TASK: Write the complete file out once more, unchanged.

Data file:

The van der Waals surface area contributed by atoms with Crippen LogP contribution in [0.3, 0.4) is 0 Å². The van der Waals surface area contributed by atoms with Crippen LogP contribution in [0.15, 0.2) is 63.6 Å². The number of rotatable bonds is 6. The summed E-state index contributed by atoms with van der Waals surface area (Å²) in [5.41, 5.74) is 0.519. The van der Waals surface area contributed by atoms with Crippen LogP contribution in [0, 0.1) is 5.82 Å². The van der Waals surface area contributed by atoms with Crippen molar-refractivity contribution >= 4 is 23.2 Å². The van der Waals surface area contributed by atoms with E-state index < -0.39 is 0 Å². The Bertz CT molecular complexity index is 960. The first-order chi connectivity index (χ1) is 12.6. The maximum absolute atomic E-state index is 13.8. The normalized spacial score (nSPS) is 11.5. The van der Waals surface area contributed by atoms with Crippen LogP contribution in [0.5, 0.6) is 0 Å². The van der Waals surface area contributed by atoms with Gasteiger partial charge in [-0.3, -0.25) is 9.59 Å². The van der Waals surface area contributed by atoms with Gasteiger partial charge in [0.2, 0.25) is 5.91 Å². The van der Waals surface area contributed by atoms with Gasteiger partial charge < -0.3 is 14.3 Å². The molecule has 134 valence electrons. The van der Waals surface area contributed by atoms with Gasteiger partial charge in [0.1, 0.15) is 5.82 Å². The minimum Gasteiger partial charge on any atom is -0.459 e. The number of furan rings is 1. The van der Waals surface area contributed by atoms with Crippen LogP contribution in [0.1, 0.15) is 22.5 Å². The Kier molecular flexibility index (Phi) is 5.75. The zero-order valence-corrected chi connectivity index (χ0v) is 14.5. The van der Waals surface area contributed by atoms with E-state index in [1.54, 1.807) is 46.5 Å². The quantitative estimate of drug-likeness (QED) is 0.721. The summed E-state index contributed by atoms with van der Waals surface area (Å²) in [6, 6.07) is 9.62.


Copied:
The van der Waals surface area contributed by atoms with Crippen LogP contribution in [0.3, 0.4) is 0 Å². The van der Waals surface area contributed by atoms with Crippen LogP contribution in [0.15, 0.2) is 63.6 Å². The number of rotatable bonds is 6. The summed E-state index contributed by atoms with van der Waals surface area (Å²) in [5.41, 5.74) is 0.519. The van der Waals surface area contributed by atoms with Crippen LogP contribution in [0, 0.1) is 5.82 Å². The van der Waals surface area contributed by atoms with Crippen molar-refractivity contribution >= 4 is 23.2 Å². The van der Waals surface area contributed by atoms with E-state index < -0.39 is 0 Å². The Bertz CT molecular complexity index is 960. The first-order chi connectivity index (χ1) is 12.6. The maximum absolute atomic E-state index is 13.8. The normalized spacial score (nSPS) is 11.5. The van der Waals surface area contributed by atoms with Crippen LogP contribution in [0.5, 0.6) is 0 Å². The van der Waals surface area contributed by atoms with Gasteiger partial charge in [-0.3, -0.25) is 9.59 Å². The van der Waals surface area contributed by atoms with Gasteiger partial charge in [0.2, 0.25) is 5.91 Å². The van der Waals surface area contributed by atoms with Gasteiger partial charge < -0.3 is 14.3 Å². The molecule has 134 valence electrons. The van der Waals surface area contributed by atoms with Gasteiger partial charge in [0.1, 0.15) is 5.82 Å². The minimum Gasteiger partial charge on any atom is -0.459 e. The number of furan rings is 1. The van der Waals surface area contributed by atoms with Crippen LogP contribution in [0.1, 0.15) is 22.5 Å². The Kier molecular flexibility index (Phi) is 5.75. The zero-order valence-corrected chi connectivity index (χ0v) is 14.5. The van der Waals surface area contributed by atoms with E-state index in [1.54, 1.807) is 46.5 Å². The quantitative estimate of drug-likeness (QED) is 0.721. The summed E-state index contributed by atoms with van der Waals surface area (Å²) in [6, 6.07) is 9.62.